10 important things to know about the real estate regulator bill


The Real Estate Regulator bill was recently launched by the Rajya Sabha to structure the sector and bring clarity in its functions for the buyers as well as the developers and sellers. While this bill is claimed to be the key reform in the realty sector.

Here are 10 important points one must know about the recently launched Real Estate Regulator Bill.

#1 The bill deems the State Real Estate Regulatory Authority as the sole governing body to meet the redressal needs in case of grievances against any real estate builder of that particular state. Such will be the system once every state ratifies this act and sets up the line of system as per the law.

#2 As per this new law the authority is vested on the real estate regulator to oversee and regulate all residential as well as commercial transactions real estate.

#3 The developer as per this act has to maintain at least 70 percent of a particular project funds at a particular bank account. This ensures that the developers will not be able to invest in multiple projects at the same time, with the funds accumulated from the booking deposits of a project so as to avoid delay in completion of a project and thus, late handover.

#4 This law will also bring a stop to the practice of selling a property on the basis of ambiguous super built-up area as it has declared such practices as illegal. The law states that the carpet area has to be defined clearly in the law.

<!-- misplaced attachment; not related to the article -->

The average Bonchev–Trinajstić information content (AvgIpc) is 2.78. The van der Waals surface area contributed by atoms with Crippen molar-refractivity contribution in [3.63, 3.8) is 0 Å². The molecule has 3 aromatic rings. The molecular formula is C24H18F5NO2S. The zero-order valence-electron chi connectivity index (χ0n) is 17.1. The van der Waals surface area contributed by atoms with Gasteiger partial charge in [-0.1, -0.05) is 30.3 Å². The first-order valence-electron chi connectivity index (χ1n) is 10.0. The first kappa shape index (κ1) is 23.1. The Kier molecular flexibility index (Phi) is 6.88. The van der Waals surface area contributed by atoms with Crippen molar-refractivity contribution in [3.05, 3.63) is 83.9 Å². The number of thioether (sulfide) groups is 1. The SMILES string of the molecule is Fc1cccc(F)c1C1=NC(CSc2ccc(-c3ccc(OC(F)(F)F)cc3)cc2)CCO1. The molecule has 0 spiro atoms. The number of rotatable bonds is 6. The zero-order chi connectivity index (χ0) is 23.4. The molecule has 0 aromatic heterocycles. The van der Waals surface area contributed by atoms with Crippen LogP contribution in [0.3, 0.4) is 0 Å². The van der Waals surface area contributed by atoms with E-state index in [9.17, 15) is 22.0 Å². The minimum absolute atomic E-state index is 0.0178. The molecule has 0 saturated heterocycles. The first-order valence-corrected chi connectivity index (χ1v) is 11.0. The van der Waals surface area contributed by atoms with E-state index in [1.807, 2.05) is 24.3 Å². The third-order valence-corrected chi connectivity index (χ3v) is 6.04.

#5 The Law also makes it compulsory to keep the Real Estate Regulatory Authority (RERA) of the state informed about things like, land title status, issues on layout, project plan, and sub-contractors to the project, government approvals the schedule of completion and in turn also pass this information to the consumers associated with the project.

#6 Those developers who violate the order of the appellate tribunal of the RERA should have to serve a jail term of 3 years or more either with or without a fine.

#7 The developer cannot change any part of the plan without written consent of the buyer. Thus, this will reduce this widely practiced yet unpopular attempt of developers which they use to increase the price of the project.

#8 A of now the law does not put the developer through any problems on delay of a project. But with this new law if a project is delayed then the developer will have to pay similar rate of EMI as the consumer will be paying to the bank, back to the buyer to compensate for the delay.

#9 If after possession of the property the buyers encounter any deficiency in the project, then they can contact the developer about after sales service in writing within one year after possession.

#10 Finally, the law also dictates that every project more than 500 square meters in area or more than 8 apartments must be registered with the Real Estate Regulatory Authority (RERA).


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  1. Pingback: 20 Amendments in the Real Estate Bill 2016

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